8Mr. Mutuma, senior prosecution counsel, for the respondent submitted that the decision of the subordinate court was premised on sections 180 of the Evidence Act (Cap 80) Laws of Kenya and section 118 of the Criminal Procedure Code (Cap 75) Laws of Kenya. He argued that the orders issued were lawful and satisfied the provisions of article 50 of the Constitution of the Kenya. This is because the subordinate court can only ask parties to appear for a hearing on a need basis.
9He urged the court to dismiss the application.
Issues for determination
10I have considered the application, the submissions of the parties and the applicable law.
11As a result, I find that the following is the issue for determination.1.Whether the applicant has made out a case for the grant of the orders sought.
Analysis and determination
12The impugned orders sought to be revised were issued by the lower court on 12th September 2022. An application had been made by the respondent pursuant to sections 118 and 121 (1) of the Criminal Procedure Code and section 180 of the Evidence Act.
13Section 118 of the Criminal Procedure states that-
14Additionally, section 121 (1) of the Criminal Procedure Code provides that:(1)“When anything is so seized and brought before a court, it may be detained until the conclusion of the case or the investigation, reasonable care being taken for its preservation.”
15Furthermore, section 180 (1) of the Evidence Act -(1)“Where it is proved on oath to a judge or magistrate that in fact, or according to reasonable suspicion, the inspection of any banker’s book is necessary or desirable for the purpose of any investigation into the commission of an offence, the judge or magistrate may by warrant authorize a police officer or other person named therein to investigate the account of any specified person in any banker’s book, and such warrant shall be sufficient authority for the production of any such banker’s book as may be required for scrutiny by the officer or person named in the warrant, and such officer or person may take copies of any relevant entry or matter in such banker’s book..”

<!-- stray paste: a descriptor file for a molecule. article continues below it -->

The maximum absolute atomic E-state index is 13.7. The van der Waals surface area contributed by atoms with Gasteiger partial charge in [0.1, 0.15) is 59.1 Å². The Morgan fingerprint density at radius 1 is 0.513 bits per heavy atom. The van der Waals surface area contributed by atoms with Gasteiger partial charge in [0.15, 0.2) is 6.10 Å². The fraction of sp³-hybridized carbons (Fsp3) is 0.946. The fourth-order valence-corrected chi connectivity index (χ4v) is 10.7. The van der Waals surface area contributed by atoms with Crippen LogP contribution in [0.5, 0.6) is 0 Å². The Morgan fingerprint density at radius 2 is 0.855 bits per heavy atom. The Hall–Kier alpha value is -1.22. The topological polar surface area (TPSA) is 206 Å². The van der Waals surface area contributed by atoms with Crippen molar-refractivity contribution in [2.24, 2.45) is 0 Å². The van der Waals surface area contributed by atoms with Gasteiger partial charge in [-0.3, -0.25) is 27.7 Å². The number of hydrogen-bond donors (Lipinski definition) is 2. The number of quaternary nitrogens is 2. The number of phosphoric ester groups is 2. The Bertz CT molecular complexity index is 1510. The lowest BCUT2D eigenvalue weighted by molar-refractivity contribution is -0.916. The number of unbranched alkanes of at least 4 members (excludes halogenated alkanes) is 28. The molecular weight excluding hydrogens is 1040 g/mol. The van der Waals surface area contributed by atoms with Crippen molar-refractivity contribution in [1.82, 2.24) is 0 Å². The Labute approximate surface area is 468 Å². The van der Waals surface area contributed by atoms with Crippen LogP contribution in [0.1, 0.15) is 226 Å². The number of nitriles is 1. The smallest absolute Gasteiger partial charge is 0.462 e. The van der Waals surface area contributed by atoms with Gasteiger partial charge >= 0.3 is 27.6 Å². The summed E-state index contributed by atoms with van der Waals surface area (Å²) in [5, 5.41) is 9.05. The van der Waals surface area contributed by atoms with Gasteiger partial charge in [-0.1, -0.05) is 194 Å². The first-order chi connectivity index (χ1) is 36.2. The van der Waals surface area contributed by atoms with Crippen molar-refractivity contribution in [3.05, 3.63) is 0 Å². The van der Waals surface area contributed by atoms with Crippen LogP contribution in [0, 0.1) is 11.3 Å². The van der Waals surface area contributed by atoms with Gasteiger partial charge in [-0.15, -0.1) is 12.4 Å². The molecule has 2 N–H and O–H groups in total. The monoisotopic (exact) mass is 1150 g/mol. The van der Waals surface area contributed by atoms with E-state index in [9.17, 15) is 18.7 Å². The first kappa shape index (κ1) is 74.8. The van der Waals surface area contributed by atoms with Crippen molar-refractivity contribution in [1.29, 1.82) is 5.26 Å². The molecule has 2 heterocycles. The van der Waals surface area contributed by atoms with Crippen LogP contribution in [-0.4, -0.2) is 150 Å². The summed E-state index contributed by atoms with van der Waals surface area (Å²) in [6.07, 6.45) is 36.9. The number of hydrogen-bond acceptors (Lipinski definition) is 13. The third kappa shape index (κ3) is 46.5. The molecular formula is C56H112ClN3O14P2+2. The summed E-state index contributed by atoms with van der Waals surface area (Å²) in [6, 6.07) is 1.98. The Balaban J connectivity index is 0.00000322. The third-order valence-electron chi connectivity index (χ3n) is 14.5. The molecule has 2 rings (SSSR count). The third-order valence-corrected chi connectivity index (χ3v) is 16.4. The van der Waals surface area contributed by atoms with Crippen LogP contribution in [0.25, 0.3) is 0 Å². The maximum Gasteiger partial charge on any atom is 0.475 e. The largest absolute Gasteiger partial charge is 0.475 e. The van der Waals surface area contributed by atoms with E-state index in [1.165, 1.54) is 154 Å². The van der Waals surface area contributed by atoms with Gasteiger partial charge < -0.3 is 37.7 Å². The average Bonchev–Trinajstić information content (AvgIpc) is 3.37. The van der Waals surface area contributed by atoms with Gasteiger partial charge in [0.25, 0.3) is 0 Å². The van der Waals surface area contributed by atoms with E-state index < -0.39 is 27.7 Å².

16The application was supported by an affidavit of No. 90972 PC Bonface Muli. I find as credible the averment of the investigating officer that he was investigating a case of conspiracy to defraud and forgery. This follows allegations purportedly made by Antony Mbithi Mutuku in respect of his property that was allegedly charged by the applicant. The respondent therefore sought and was granted warrants to investigate the books of account of the applicant in respect of the charged property.
17The argument by the applicant is that the accounts being investigated pertain to confidential information involving their client/customer. Further, they were not given an opportunity to be heard to enable them to challenge the impugned orders. The subordinate court was consequently accused of acting irregularly in granting orders, an illegality that this court is called upon to correct. Section 362 of the Criminal Procedure Code (Cap 75) Laws of Kenya provides thus: